7-1 Analyzing Supherheavy Atoms on an Atom-at-a-Time Scale

-Oxidation of Nobelium with Flow Electrolytic Chromatography-

Fig.7-3 Flow electrolytic chromatograph apparatus

Fig.7-3 Flow electrolytic chromatograph apparatus

Single atoms injected from the inlet pass through the column-type working electrode modified with Nafion cation-exchanger, where single ions are electrolyzed and chemically separated.

 

Fig.7-4 Elution behavior of No, Sr2+, and Yb3+

Fig.7-4 Elution behavior of No, Sr2+, and Yb3+

Elution behavior of No() and Yb3+() at the applied potentials of (a) 0.2 V and (b) 1.2 V. (c) Behavior of Sr2+ (0.2 V:, 1.2 V:) and Yb3+ (0.2 V:, 1.2 V:).

The electron configuration of superheavy elements placed at the uppermost end of the periodic table is predicted to be intensely affected by strong relativistic effects. Redox properties sensitive to the electron configuration are, therefore, important in elucidating the influence of the relativistic effects. Because an atom-at-a-time scale is used with these elements, however, their redox properties had not been studied previously. Here we report the oxidation of element 102, nobelium (No), using flow electrolytic chromatography on an atom-at-a-time scale.

We produced nobelium-255 (255No) with a half-life of ~3 min in a nuclear reaction of carbon-12 (12C) and curium-248 (248Cm) at the JAEA tandem accelerator. No was dissolved with 0.1 M α-hydroxyisobutyric acid (α-HIB) and was then injected into the flow electrolytic chromatography apparatus shown in Fig.7-3. The No2+ ion passed through a column-type working electrode composed of thin carbon fibers modified with Nafion cation-exchanger where No2+ is electrolyzed to No3+ and these ions are separated from each other. After elution with α-HIB, adsorbed ions on the electrode were stripped with 3.0 M HCl.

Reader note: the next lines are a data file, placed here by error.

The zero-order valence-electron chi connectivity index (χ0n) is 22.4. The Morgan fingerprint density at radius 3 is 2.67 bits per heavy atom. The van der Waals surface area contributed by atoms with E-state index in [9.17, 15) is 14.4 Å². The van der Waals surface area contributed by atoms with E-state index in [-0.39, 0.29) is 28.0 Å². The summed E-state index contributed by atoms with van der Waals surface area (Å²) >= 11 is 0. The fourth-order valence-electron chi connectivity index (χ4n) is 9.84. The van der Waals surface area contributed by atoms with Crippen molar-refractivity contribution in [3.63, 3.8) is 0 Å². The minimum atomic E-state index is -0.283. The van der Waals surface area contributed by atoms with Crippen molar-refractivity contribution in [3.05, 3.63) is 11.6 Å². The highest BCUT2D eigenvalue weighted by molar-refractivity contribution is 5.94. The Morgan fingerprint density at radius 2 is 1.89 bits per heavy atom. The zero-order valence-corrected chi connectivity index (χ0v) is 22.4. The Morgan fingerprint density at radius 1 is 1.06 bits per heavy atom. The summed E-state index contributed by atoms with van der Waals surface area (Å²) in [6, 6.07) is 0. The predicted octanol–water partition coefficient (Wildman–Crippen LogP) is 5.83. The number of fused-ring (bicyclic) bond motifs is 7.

In Figs.7-4(a) and (b), the elution behavior of No and Yb3+ are shown, while that of Sr2+ and Yb3+ are plotted as a reference in Fig.7-4(c). Quite different behavior between Sr2+ and Yb3+ indicates clear separation between +2 and +3 ions under the given conditions. At the applied potential of 0.2 V, No is not eluted with α-HIB and is stripped with 3.0 M HCl. This behavior is quite similar to that of Sr2+, showing that No is bound in a stable +2 state. On the other hand, at 1.2 V, No is eluted with α-HIB at the position of Yb3+, which unambiguously indicates that No is oxidized to the +3 state. These results demonstrate successful electrochemical oxidation on an atom-at-a-time scale for the first time.

In the future, we will clarify the redox properties of other superheavy elements by applying this newly developed electrochemistry approach.


Reference
Toyoshima, A. et al., Oxidation of Element 102, Nobelium, with Flow Electrolytic Column Chromatography on an Atom-at-a-Time Scale, Journal of the American Chemical Society, vol.131, no.26, 2009, p.9180-9181.

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